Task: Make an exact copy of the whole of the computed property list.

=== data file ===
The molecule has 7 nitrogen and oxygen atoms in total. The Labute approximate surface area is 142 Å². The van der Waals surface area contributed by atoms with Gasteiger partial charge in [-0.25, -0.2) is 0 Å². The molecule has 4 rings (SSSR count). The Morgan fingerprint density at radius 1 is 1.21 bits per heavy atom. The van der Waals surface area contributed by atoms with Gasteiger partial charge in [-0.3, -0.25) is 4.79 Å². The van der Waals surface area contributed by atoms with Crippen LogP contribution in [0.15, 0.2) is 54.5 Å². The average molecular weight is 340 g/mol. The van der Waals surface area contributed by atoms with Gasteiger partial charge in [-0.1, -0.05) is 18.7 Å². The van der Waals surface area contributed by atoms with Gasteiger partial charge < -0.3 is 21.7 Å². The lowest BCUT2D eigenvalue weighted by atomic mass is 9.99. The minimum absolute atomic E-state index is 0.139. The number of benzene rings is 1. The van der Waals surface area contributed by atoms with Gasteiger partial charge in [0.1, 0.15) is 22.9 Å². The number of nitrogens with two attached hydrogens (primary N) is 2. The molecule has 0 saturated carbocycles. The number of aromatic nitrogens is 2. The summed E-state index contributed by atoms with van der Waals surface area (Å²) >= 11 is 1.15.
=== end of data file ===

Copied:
The molecule has 7 nitrogen and oxygen atoms in total. The Labute approximate surface area is 142 Å². The van der Waals surface area contributed by atoms with Gasteiger partial charge in [-0.25, -0.2) is 0 Å². The molecule has 4 rings (SSSR count). The Morgan fingerprint density at radius 1 is 1.21 bits per heavy atom. The van der Waals surface area contributed by atoms with Gasteiger partial charge in [-0.3, -0.25) is 4.79 Å². The van der Waals surface area contributed by atoms with Crippen LogP contribution in [0.15, 0.2) is 54.5 Å². The average molecular weight is 340 g/mol. The van der Waals surface area contributed by atoms with Gasteiger partial charge in [-0.1, -0.05) is 18.7 Å². The van der Waals surface area contributed by atoms with Gasteiger partial charge < -0.3 is 21.7 Å². The lowest BCUT2D eigenvalue weighted by atomic mass is 9.99. The minimum absolute atomic E-state index is 0.139. The number of benzene rings is 1. The van der Waals surface area contributed by atoms with Gasteiger partial charge in [0.1, 0.15) is 22.9 Å². The number of nitrogens with two attached hydrogens (primary N) is 2. The molecule has 0 saturated carbocycles. The number of aromatic nitrogens is 2. The summed E-state index contributed by atoms with van der Waals surface area (Å²) >= 11 is 1.15.